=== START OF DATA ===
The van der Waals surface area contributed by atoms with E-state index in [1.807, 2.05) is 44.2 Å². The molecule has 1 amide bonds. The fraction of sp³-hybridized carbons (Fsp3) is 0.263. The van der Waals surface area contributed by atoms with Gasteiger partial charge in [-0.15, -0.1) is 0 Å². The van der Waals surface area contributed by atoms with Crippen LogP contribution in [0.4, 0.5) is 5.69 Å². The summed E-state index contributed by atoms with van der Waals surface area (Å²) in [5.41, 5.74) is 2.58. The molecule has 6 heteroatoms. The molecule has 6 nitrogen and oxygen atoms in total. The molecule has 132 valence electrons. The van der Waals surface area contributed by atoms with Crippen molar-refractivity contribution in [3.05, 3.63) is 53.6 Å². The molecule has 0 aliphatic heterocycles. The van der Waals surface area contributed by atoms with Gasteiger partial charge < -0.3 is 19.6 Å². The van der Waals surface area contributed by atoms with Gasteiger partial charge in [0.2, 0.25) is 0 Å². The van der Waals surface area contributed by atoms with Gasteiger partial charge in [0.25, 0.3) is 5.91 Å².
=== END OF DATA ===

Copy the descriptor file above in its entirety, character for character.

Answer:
The van der Waals surface area contributed by atoms with E-state index in [1.807, 2.05) is 44.2 Å². The molecule has 1 amide bonds. The fraction of sp³-hybridized carbons (Fsp3) is 0.263. The van der Waals surface area contributed by atoms with Gasteiger partial charge in [-0.15, -0.1) is 0 Å². The van der Waals surface area contributed by atoms with Crippen LogP contribution in [0.4, 0.5) is 5.69 Å². The summed E-state index contributed by atoms with van der Waals surface area (Å²) in [5.41, 5.74) is 2.58. The molecule has 6 heteroatoms. The molecule has 6 nitrogen and oxygen atoms in total. The molecule has 132 valence electrons. The van der Waals surface area contributed by atoms with Crippen molar-refractivity contribution in [3.05, 3.63) is 53.6 Å². The molecule has 0 aliphatic heterocycles. The van der Waals surface area contributed by atoms with Gasteiger partial charge < -0.3 is 19.6 Å². The van der Waals surface area contributed by atoms with Gasteiger partial charge in [0.2, 0.25) is 0 Å². The van der Waals surface area contributed by atoms with Gasteiger partial charge in [0.25, 0.3) is 5.91 Å².